Over the entire sample, female and male experts’ predictions did not on average differ significantly from each other. But examining gender differences by country reveals a different picture (Table 3). In the UK, male experts were significantly more optimistic about technological potentials than were female experts, which is in line with the finding that men tend to be more optimistic about technology in general [53]. Yet in Japan, the situation was opposite: male experts were less optimistic than females.

Table 3. Female and male experts’ average predictions by country (% of time reduced).

Why were male experts in Japan comparatively pessimistic about the prospects of domestic automation? Possible interpretations could be sought from Japan’s especially stark gender disparities and how that influences’ experts’ perceptions [54]. It would not be uncommon for Japanese men in expert positions to have almost no personal experience of major domestic work tasks, which they delegate instead to their wives. In the STULA 2016 survey only 52 percent of Japanese men aged 20–59 reported doing some domestic work (compared to 88 percent in the UK according to UKTUS 2014–15). Indeed, in their written explanations our Japanese male experts justified their pessimism in part by referring to what they saw as low demand for domestic automation considering its high cost. In contrast, Japanese women in expert positions have likely had to struggle significantly to balance work and family to reach such positions; as a result, they may see greater demand for domestic automation technologies even at a high cost. One Japanese female expert justified her relative optimism as follows:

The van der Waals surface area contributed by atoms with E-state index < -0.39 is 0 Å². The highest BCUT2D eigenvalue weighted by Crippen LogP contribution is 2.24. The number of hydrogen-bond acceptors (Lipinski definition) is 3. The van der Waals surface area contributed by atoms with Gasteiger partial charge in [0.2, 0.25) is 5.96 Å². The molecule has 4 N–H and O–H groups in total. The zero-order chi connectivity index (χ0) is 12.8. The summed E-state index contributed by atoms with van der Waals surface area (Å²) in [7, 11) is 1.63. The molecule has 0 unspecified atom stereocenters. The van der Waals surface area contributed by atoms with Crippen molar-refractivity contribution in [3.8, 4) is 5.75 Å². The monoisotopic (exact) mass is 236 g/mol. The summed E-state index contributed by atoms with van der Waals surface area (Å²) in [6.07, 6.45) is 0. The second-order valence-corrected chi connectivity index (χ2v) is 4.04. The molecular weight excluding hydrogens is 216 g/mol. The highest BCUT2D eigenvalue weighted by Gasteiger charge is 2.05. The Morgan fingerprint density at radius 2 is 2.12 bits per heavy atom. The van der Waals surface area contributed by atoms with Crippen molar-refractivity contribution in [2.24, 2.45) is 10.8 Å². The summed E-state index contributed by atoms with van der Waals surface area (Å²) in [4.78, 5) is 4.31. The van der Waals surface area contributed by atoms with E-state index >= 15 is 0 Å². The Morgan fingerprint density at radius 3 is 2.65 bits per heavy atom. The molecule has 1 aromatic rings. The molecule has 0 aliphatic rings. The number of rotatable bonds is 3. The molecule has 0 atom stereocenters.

[Already] in the case of household appliances that are used every day and are effective for domestic tasks, such as vacuum cleaners and rice cookers, people tend to buy high-priced and high-performance appliances.

Varieties of AI expertise

Finally, we compared predictions of experts from different professional backgrounds. Though we are limited to three very high-level categories, some differences are apparent: on average, experts from academic and business backgrounds were more optimistic about the potentials of domestic automation than were experts from R&D (40, 42, and 35 percent in ten years, respectively). The academics’ estimate has the highest standard deviation of the three, suggesting more disagreement. Indeed, Fig 2 reveals that while the majority of the academics’ estimates are between 0 and 40 percent, there is a minority that exceeds 90 percent. This can be interpreted as reflecting the heterogeneous nature of academic AI expertise, such as pessimistic social scientists and optimistic machine learning research group leaders, for instance.

Fig 2. Distribution of estimates by experts’ professional background (10-year predictions).

R&D experts’ estimates fall smoothly on a bell curve. Written explanations from R&D experts were most likely to contain confident technical predictions. Experts from a business background had disproportionately chosen 50 percent as their prediction, perhaps reflecting doubt or indecision. Their written explanations often referred to demand considerations. The shapes of these distributions were very similar in both the UK and Japan, except that in Japan the R&D experts in particular were significantly less optimistic across the board than in the UK. It thus appears that the future of unpaid work somewhat depends on which type of expertise we draw on.

Discussion and conclusions